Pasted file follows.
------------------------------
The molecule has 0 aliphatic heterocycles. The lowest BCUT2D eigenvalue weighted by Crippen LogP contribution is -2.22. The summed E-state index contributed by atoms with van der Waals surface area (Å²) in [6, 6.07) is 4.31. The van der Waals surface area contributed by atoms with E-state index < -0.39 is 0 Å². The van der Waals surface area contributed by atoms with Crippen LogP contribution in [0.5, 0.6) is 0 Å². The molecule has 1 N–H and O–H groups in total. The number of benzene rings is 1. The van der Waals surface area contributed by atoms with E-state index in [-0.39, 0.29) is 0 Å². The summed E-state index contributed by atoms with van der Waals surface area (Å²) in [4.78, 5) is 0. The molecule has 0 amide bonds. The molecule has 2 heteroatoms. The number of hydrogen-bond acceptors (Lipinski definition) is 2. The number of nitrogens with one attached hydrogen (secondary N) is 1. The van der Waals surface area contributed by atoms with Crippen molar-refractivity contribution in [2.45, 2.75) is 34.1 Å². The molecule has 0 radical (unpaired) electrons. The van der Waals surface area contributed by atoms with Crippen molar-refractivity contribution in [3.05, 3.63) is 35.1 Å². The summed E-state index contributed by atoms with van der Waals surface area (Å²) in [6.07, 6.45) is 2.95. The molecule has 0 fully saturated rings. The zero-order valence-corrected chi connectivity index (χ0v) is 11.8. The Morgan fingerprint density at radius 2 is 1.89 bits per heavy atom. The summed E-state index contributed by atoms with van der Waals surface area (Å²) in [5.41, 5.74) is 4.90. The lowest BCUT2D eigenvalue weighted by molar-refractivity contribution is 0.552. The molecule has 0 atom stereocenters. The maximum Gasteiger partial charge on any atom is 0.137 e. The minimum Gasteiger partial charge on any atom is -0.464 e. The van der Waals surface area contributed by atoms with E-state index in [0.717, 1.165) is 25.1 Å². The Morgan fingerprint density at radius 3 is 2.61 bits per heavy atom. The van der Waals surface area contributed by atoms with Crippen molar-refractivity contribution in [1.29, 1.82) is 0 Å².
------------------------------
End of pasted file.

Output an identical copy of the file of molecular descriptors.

The molecule has 0 aliphatic heterocycles. The lowest BCUT2D eigenvalue weighted by Crippen LogP contribution is -2.22. The summed E-state index contributed by atoms with van der Waals surface area (Å²) in [6, 6.07) is 4.31. The van der Waals surface area contributed by atoms with E-state index < -0.39 is 0 Å². The van der Waals surface area contributed by atoms with Crippen LogP contribution in [0.5, 0.6) is 0 Å². The molecule has 1 N–H and O–H groups in total. The number of benzene rings is 1. The van der Waals surface area contributed by atoms with E-state index in [-0.39, 0.29) is 0 Å². The summed E-state index contributed by atoms with van der Waals surface area (Å²) in [4.78, 5) is 0. The molecule has 0 amide bonds. The molecule has 2 heteroatoms. The number of hydrogen-bond acceptors (Lipinski definition) is 2. The number of nitrogens with one attached hydrogen (secondary N) is 1. The van der Waals surface area contributed by atoms with Crippen molar-refractivity contribution in [2.45, 2.75) is 34.1 Å². The molecule has 0 radical (unpaired) electrons. The van der Waals surface area contributed by atoms with Crippen molar-refractivity contribution in [3.05, 3.63) is 35.1 Å². The summed E-state index contributed by atoms with van der Waals surface area (Å²) in [6.07, 6.45) is 2.95. The molecule has 0 fully saturated rings. The zero-order valence-corrected chi connectivity index (χ0v) is 11.8. The Morgan fingerprint density at radius 2 is 1.89 bits per heavy atom. The summed E-state index contributed by atoms with van der Waals surface area (Å²) in [5.41, 5.74) is 4.90. The lowest BCUT2D eigenvalue weighted by molar-refractivity contribution is 0.552. The molecule has 0 atom stereocenters. The maximum Gasteiger partial charge on any atom is 0.137 e. The minimum Gasteiger partial charge on any atom is -0.464 e. The van der Waals surface area contributed by atoms with E-state index in [0.717, 1.165) is 25.1 Å². The Morgan fingerprint density at radius 3 is 2.61 bits per heavy atom. The van der Waals surface area contributed by atoms with Crippen molar-refractivity contribution in [1.29, 1.82) is 0 Å².